AFCA receives more than 80,000 complaints nearly 5,000 of which are COVID-19 related

Australians customers in dispute with their bank, insurer, super fund or financial firm have lodged more than 80,000 complaints in the last 12 months, with the Australian Financial Complaints Authority (AFCA) securing $258.6 million in compensation and refunds.

AFCA Chief Executive Officer and Chief Ombudsman David Locke said most complaints have been about credit, insurance claims, and superannuation.

“One in ten complaints also related to financial difficulty – where a consumer was unable to make repayments on loans due to unforeseen circumstances or over-commitment.”

People made 80,546 complaints to AFCA between 1 July 2019 and 30 June 2020. This is a 13.7 per cent increase in monthly complaints compared to the last financial year (FY18/19).

General insurance complaint numbers include the following:

  • Delay in claim handling 3,521
  • Claim amount 3,171
  • Denial of claim – exclusion/condition 3,032
  • Denial of claim 2,337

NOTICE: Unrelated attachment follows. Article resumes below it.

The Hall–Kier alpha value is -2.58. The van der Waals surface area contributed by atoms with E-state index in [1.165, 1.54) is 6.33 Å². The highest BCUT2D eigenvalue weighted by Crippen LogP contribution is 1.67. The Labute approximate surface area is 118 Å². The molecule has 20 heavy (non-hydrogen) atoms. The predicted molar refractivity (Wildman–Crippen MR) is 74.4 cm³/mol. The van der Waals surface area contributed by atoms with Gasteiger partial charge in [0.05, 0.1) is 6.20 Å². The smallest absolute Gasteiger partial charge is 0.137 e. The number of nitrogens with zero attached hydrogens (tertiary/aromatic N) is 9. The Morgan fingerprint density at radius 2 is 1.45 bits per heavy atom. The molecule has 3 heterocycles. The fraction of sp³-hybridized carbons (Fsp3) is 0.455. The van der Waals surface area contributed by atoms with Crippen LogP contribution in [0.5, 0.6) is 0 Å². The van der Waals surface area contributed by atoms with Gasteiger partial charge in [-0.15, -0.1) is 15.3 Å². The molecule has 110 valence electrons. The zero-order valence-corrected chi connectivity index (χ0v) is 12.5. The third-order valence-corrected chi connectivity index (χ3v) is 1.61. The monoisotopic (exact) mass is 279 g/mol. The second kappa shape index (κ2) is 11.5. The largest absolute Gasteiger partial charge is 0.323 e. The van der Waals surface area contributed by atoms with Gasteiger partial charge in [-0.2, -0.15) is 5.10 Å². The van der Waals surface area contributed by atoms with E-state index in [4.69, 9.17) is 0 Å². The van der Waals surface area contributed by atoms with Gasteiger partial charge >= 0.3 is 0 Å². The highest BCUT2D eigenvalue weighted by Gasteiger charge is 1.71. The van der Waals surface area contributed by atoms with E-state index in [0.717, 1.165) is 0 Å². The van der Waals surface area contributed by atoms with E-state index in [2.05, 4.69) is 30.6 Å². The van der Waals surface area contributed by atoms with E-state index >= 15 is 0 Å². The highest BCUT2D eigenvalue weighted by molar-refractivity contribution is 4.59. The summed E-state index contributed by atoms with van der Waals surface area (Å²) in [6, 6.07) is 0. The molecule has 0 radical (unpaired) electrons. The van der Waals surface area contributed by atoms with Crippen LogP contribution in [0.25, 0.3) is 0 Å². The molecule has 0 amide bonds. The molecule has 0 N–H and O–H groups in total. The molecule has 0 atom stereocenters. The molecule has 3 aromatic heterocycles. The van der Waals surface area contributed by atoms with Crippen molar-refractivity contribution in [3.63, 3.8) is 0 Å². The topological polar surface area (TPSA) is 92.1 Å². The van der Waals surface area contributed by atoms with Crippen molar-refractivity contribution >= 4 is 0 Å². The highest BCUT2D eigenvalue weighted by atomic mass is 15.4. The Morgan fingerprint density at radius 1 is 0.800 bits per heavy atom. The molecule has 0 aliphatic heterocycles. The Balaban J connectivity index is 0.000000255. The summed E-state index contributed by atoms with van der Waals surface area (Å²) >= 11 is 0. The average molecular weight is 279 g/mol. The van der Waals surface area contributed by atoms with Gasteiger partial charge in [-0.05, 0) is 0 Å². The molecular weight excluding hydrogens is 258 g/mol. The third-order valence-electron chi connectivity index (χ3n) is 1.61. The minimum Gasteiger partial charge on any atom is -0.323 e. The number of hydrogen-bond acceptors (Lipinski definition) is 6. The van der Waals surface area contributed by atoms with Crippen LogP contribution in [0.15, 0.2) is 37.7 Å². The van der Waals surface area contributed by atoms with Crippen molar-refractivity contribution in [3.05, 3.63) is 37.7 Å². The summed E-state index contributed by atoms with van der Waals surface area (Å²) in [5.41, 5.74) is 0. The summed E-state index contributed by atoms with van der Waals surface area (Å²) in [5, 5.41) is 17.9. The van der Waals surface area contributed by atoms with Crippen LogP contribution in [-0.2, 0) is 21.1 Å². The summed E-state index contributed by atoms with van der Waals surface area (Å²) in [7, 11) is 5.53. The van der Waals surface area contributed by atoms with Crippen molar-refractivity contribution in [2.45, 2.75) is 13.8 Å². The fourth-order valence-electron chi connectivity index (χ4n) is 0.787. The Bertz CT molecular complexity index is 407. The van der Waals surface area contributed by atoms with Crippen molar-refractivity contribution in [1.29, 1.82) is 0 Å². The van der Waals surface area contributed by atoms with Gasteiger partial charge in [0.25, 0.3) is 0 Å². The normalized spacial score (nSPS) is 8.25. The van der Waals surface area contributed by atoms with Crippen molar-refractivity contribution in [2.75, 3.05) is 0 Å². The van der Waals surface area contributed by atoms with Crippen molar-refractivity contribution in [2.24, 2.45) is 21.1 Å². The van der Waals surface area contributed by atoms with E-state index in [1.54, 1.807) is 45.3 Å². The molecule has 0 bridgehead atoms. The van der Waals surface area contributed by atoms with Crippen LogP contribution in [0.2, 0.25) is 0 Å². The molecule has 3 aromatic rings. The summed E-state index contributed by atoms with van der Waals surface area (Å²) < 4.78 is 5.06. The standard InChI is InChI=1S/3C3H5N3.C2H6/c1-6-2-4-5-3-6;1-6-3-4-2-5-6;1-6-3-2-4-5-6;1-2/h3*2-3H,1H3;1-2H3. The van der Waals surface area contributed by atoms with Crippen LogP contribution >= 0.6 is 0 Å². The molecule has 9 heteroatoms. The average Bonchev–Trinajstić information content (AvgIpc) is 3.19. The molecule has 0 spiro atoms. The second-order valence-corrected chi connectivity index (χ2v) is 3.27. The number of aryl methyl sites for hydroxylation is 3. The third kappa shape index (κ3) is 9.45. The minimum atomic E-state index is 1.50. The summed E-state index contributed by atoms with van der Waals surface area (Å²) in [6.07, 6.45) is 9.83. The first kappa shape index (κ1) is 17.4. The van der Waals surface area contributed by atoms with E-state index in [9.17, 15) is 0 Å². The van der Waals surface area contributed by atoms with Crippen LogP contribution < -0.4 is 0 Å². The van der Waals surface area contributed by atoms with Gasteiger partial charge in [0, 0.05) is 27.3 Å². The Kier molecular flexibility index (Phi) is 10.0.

• Service quality 1,353

Locke said complaints relating to the COVID-19 pandemic were more likely to involve financial difficulty.

“Australian consumers have faced a number of significant challenges this year,” he said. “The pandemic has had a particular impact on Australian households, with 20 per cent of COVID-19 related complaints being about financial hardship.”

He said AFCA saw less complaints relating to COVID-19 than anticipated due to the proactive response taken by financial firms.

“We commend financial institutions for their quick response to the pandemic. As always, we encourage banks and insurers to maintain open and transparent communication with their customers about the support available to them if they’re experiencing financial difficulty.”

Since the virus was declared a pandemic in March, AFCA has received 4,773 complaints relating to COVID-19. Most of these complaints have been about general insurance claims (1,813) with more than 1,500 of these being travel insurance complaints.

The second most thorny issue for consumers was credit with 1,711 complaints, with almost a quarter of these being about a failure to respond to requests for assistance. There were also 791 COVID-19 complaints about superannuation, a majority of which related to early access of super.

“We anticipate seeing more financial difficulty related COVID-19 complaints over the next six months as government support, such as JobKeeper payments are wound back, along with the end of financial firm initiatives such as a ban on rental evictions, and mortgage pausing,” Locke concluded.